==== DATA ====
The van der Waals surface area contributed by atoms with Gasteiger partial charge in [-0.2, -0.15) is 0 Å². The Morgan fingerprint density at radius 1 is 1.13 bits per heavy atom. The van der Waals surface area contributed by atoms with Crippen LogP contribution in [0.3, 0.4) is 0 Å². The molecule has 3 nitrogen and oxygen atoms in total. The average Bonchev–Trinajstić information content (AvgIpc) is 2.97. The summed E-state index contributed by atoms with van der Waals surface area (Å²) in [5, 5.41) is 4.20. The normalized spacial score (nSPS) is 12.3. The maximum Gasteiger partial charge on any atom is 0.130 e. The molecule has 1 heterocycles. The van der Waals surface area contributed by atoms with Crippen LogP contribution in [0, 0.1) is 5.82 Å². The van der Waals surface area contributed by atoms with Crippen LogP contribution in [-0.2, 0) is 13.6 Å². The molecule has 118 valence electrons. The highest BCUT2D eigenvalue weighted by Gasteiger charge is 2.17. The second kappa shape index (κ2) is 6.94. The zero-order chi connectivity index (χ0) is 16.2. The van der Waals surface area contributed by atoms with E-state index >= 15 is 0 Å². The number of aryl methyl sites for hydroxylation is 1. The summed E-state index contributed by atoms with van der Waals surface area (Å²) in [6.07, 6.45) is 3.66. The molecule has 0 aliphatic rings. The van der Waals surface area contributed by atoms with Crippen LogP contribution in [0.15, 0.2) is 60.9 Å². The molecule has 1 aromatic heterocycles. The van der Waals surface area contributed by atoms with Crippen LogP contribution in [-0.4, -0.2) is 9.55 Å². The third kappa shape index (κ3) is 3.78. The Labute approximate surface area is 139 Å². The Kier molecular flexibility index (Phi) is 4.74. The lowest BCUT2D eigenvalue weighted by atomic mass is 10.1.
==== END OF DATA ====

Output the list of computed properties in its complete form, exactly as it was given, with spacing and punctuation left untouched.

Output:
The van der Waals surface area contributed by atoms with Gasteiger partial charge in [-0.2, -0.15) is 0 Å². The Morgan fingerprint density at radius 1 is 1.13 bits per heavy atom. The van der Waals surface area contributed by atoms with Crippen LogP contribution in [0.3, 0.4) is 0 Å². The molecule has 3 nitrogen and oxygen atoms in total. The average Bonchev–Trinajstić information content (AvgIpc) is 2.97. The summed E-state index contributed by atoms with van der Waals surface area (Å²) in [5, 5.41) is 4.20. The normalized spacial score (nSPS) is 12.3. The maximum Gasteiger partial charge on any atom is 0.130 e. The molecule has 1 heterocycles. The van der Waals surface area contributed by atoms with Crippen LogP contribution in [0, 0.1) is 5.82 Å². The van der Waals surface area contributed by atoms with Crippen LogP contribution in [-0.2, 0) is 13.6 Å². The molecule has 118 valence electrons. The highest BCUT2D eigenvalue weighted by Gasteiger charge is 2.17. The second kappa shape index (κ2) is 6.94. The zero-order chi connectivity index (χ0) is 16.2. The van der Waals surface area contributed by atoms with E-state index >= 15 is 0 Å². The number of aryl methyl sites for hydroxylation is 1. The summed E-state index contributed by atoms with van der Waals surface area (Å²) in [6.07, 6.45) is 3.66. The molecule has 0 aliphatic rings. The van der Waals surface area contributed by atoms with Crippen LogP contribution in [0.15, 0.2) is 60.9 Å². The molecule has 1 aromatic heterocycles. The van der Waals surface area contributed by atoms with Crippen LogP contribution in [-0.4, -0.2) is 9.55 Å². The third kappa shape index (κ3) is 3.78. The Labute approximate surface area is 139 Å². The Kier molecular flexibility index (Phi) is 4.74. The lowest BCUT2D eigenvalue weighted by atomic mass is 10.1.